Good Project Plan Schedules

I had a great conversation this week about one of my earlier posts on creating effective and predictive project schedules.  It appears this subject is one of the common topics used in the maturity models being utilized these days.  So I thought I would give another perspective on creating a good project schedule.

Project schedules are essential tools to manage a project effectively – and when constructed correctly they also provide a predictive view of that schedule. Creating a schedule requires the PM to breakdown tasks into manageable parts, establish relationships among tasks, ensure that deadlines can be met, and assign sufficient resources to tasks. Here are some guidelines about project plan schedules from authoritative project management sources.

According to the Project Management Institute (PMI) in the accepted Body of Knowledge for Project management (PMBOK)

Project plan development uses the outputs of the other planning processes, including strategic planning, to create a consistent, coherent document that can be used to guide both project execution and project control. This process is almost always iterated several times. (PMBOK 4.1.3, pg. 44)

The PMBOK further states:

The project plan is a document or collection of documents that should be expected to change over time as more information becomes available about the project. (IBID)

Also, according to the Software Engineering Institute’s (SEI) Capability Maturity Model® Integration (CMMI), Version 1.1, Project Management is a key part of the maturity process and has two key areas for project plans considered areas for achieving the higher levels of maturity: 

  • Project Planning – Goal 1: Establishing Estimates, Goal 2: Developing a project plan.
  • Project Monitoring and Control – Goal 1: Monitoring the Project against Plan

To create a Project Plan schedule that meets all of the standards of a mature project schedule, both as defined in the PMBOK, the CMMI v1.1, and as widely accepted by Professional, certified project managers, should contain at a minimum these 10 items:

  1. Sufficient level of detail (Work breakdown and task sizes)
  2. Defined resources (Named)
  3. A complete network of dependencies (Adequate hard logic)
  4. Specific assignments (Resources against tasks)
  5. Sufficient use of milestones (Includes all Deliverables)
  6. Plan baselines (A static copy of the “plan” against which measures can be taken)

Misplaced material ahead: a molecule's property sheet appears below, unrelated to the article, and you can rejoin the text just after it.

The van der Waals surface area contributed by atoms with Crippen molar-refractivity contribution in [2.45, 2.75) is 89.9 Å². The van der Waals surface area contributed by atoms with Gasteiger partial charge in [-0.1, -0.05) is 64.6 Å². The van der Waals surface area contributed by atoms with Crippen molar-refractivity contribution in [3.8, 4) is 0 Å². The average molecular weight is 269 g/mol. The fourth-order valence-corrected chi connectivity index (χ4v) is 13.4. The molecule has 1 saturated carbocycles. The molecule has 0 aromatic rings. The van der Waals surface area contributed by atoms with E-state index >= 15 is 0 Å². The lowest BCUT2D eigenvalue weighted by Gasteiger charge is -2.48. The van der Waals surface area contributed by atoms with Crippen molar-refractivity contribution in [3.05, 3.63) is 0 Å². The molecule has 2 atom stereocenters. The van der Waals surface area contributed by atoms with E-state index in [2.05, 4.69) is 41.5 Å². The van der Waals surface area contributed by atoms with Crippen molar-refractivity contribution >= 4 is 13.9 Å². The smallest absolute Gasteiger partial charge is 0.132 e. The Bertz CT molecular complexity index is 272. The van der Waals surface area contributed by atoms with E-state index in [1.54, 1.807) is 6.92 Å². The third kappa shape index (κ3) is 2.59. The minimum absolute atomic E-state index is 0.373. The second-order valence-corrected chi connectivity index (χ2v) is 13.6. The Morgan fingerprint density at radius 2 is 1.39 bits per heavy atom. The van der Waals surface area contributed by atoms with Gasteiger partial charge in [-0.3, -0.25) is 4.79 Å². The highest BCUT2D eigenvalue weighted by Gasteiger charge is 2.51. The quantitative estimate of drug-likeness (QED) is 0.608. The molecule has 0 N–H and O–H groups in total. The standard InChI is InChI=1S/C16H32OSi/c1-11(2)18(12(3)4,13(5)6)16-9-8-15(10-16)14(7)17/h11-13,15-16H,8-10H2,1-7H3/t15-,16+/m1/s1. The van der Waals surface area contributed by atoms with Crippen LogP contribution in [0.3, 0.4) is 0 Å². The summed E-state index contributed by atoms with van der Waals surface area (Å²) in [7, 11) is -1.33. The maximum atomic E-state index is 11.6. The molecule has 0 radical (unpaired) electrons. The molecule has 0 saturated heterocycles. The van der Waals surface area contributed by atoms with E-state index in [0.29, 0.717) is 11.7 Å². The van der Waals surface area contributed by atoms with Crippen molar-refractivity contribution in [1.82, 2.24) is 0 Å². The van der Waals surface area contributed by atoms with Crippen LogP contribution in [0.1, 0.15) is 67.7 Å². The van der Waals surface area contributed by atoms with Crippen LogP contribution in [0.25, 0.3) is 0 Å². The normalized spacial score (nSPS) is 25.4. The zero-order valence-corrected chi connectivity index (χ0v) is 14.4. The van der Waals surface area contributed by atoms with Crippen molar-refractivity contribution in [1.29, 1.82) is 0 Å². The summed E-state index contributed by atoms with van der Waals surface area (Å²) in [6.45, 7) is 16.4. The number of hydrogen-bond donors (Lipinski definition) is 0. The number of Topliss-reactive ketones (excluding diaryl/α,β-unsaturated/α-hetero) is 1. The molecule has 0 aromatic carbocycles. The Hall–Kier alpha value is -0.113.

7. Few constraints on tasks (Constraints are fixed and not predictive – like “Must finish on”)
  8. Actual work being recorded in the plans ( Actual work done on a period by period basis)
  9. Accurate metrics being calculated (Earned Value)
  10. Integration of all project schedules to provide a dynamic forecast and predictive outcome of impacts (“Workplans” or tasks for each team which form the complete schedule)

SEI summarized the use of project plans as:
“A project’s documented plan is the basis for monitoring activities, communicating status, and taking corrective action. Progress is primarily determined by comparing actual work product and task attributes, effort, cost, and schedule to the plan at prescribed milestones or control levels within the project schedule or work breakdown structure. Appropriate visibility enables timely corrective action to be taken when performance deviates significantly from the plan. A deviation is significant if, when left unresolved, it precludes the project from meeting its objectives.”  (CMMI V1.1, pg 219)

One other bit of advice about schedules based on my observations and experience:

A dangerous time in the life of a project is in the middle of the schedule. After the excitement of beginning the project and before the end of project—everything has to be done by when?there is the sometimes abandoned middle. In the middle of a complex project execution, it is easy to assume that “there is plenty of time left”. One forgets the logic and experience used to build the original schedule.  Remember that a project schedule is not a “wall chart” to be placed on the wall and admired!

Bad idea! Bad practice!